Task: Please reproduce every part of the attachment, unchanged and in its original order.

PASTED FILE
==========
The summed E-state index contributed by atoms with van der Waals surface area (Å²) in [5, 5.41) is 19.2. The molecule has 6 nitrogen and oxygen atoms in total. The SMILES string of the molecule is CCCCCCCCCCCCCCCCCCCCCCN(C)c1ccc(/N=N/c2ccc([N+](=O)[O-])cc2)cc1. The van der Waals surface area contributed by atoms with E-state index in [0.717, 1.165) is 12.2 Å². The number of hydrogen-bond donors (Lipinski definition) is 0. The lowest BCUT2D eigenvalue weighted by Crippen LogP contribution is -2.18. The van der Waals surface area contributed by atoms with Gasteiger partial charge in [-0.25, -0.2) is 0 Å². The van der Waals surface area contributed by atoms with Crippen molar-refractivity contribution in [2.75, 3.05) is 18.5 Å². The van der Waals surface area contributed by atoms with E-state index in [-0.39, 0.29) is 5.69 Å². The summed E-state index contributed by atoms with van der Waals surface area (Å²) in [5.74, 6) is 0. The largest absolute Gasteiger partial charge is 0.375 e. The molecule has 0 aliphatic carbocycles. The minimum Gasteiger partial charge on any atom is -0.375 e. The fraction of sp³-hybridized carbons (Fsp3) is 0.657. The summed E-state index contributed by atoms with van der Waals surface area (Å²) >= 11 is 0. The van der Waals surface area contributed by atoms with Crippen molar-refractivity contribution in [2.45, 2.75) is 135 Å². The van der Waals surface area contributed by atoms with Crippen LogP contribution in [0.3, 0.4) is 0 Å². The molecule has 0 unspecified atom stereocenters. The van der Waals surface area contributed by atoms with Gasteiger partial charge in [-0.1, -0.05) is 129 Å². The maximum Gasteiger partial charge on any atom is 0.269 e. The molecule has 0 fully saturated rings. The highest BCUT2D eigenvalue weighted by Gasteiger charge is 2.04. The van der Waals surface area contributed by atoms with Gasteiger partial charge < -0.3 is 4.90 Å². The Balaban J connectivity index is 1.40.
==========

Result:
The summed E-state index contributed by atoms with van der Waals surface area (Å²) in [5, 5.41) is 19.2. The molecule has 6 nitrogen and oxygen atoms in total. The SMILES string of the molecule is CCCCCCCCCCCCCCCCCCCCCCN(C)c1ccc(/N=N/c2ccc([N+](=O)[O-])cc2)cc1. The van der Waals surface area contributed by atoms with E-state index in [0.717, 1.165) is 12.2 Å². The number of hydrogen-bond donors (Lipinski definition) is 0. The lowest BCUT2D eigenvalue weighted by Crippen LogP contribution is -2.18. The van der Waals surface area contributed by atoms with Gasteiger partial charge in [-0.25, -0.2) is 0 Å². The van der Waals surface area contributed by atoms with Crippen molar-refractivity contribution in [2.75, 3.05) is 18.5 Å². The van der Waals surface area contributed by atoms with E-state index in [-0.39, 0.29) is 5.69 Å². The summed E-state index contributed by atoms with van der Waals surface area (Å²) in [5.74, 6) is 0. The largest absolute Gasteiger partial charge is 0.375 e. The molecule has 0 aliphatic carbocycles. The minimum Gasteiger partial charge on any atom is -0.375 e. The fraction of sp³-hybridized carbons (Fsp3) is 0.657. The summed E-state index contributed by atoms with van der Waals surface area (Å²) >= 11 is 0. The van der Waals surface area contributed by atoms with Crippen molar-refractivity contribution in [2.45, 2.75) is 135 Å². The van der Waals surface area contributed by atoms with Crippen LogP contribution in [0.3, 0.4) is 0 Å². The molecule has 0 unspecified atom stereocenters. The van der Waals surface area contributed by atoms with Gasteiger partial charge in [-0.1, -0.05) is 129 Å². The maximum Gasteiger partial charge on any atom is 0.269 e. The molecule has 0 fully saturated rings. The highest BCUT2D eigenvalue weighted by Gasteiger charge is 2.04. The van der Waals surface area contributed by atoms with Gasteiger partial charge < -0.3 is 4.90 Å². The Balaban J connectivity index is 1.40.